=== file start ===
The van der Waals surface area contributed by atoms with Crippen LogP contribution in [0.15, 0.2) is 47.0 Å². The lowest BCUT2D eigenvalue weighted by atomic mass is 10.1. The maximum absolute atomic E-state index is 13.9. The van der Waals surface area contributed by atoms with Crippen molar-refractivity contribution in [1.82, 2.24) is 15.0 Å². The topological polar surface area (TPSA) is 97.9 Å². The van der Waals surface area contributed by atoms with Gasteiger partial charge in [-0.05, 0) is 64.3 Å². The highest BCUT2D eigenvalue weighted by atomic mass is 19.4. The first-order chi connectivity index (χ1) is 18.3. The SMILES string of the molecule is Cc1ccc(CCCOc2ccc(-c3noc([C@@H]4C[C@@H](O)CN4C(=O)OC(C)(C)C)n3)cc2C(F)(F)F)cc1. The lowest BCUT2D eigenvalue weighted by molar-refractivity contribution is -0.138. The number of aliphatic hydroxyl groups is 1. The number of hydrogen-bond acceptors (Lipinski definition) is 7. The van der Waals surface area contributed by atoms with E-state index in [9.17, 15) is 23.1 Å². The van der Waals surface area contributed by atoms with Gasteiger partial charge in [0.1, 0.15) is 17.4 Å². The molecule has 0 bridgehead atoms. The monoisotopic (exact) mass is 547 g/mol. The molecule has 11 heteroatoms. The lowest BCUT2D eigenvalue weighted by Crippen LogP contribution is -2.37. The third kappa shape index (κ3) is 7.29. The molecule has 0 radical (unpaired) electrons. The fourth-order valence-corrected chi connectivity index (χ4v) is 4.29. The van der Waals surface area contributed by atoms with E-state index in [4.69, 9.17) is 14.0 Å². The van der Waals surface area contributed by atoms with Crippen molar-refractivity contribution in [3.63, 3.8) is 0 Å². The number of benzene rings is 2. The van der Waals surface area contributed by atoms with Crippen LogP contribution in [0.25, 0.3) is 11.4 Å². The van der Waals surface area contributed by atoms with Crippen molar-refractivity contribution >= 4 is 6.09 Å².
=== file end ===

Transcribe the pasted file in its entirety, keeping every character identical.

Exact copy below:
The van der Waals surface area contributed by atoms with Crippen LogP contribution in [0.15, 0.2) is 47.0 Å². The lowest BCUT2D eigenvalue weighted by atomic mass is 10.1. The maximum absolute atomic E-state index is 13.9. The van der Waals surface area contributed by atoms with Crippen molar-refractivity contribution in [1.82, 2.24) is 15.0 Å². The topological polar surface area (TPSA) is 97.9 Å². The van der Waals surface area contributed by atoms with Gasteiger partial charge in [-0.05, 0) is 64.3 Å². The highest BCUT2D eigenvalue weighted by atomic mass is 19.4. The first-order chi connectivity index (χ1) is 18.3. The SMILES string of the molecule is Cc1ccc(CCCOc2ccc(-c3noc([C@@H]4C[C@@H](O)CN4C(=O)OC(C)(C)C)n3)cc2C(F)(F)F)cc1. The lowest BCUT2D eigenvalue weighted by molar-refractivity contribution is -0.138. The number of aliphatic hydroxyl groups is 1. The number of hydrogen-bond acceptors (Lipinski definition) is 7. The van der Waals surface area contributed by atoms with E-state index in [9.17, 15) is 23.1 Å². The van der Waals surface area contributed by atoms with Gasteiger partial charge in [0.1, 0.15) is 17.4 Å². The molecule has 0 bridgehead atoms. The monoisotopic (exact) mass is 547 g/mol. The molecule has 11 heteroatoms. The lowest BCUT2D eigenvalue weighted by Crippen LogP contribution is -2.37. The third kappa shape index (κ3) is 7.29. The molecule has 0 radical (unpaired) electrons. The fourth-order valence-corrected chi connectivity index (χ4v) is 4.29. The van der Waals surface area contributed by atoms with E-state index in [4.69, 9.17) is 14.0 Å². The van der Waals surface area contributed by atoms with Crippen molar-refractivity contribution in [3.63, 3.8) is 0 Å². The number of benzene rings is 2. The van der Waals surface area contributed by atoms with Crippen LogP contribution in [0.25, 0.3) is 11.4 Å². The van der Waals surface area contributed by atoms with Crippen molar-refractivity contribution >= 4 is 6.09 Å².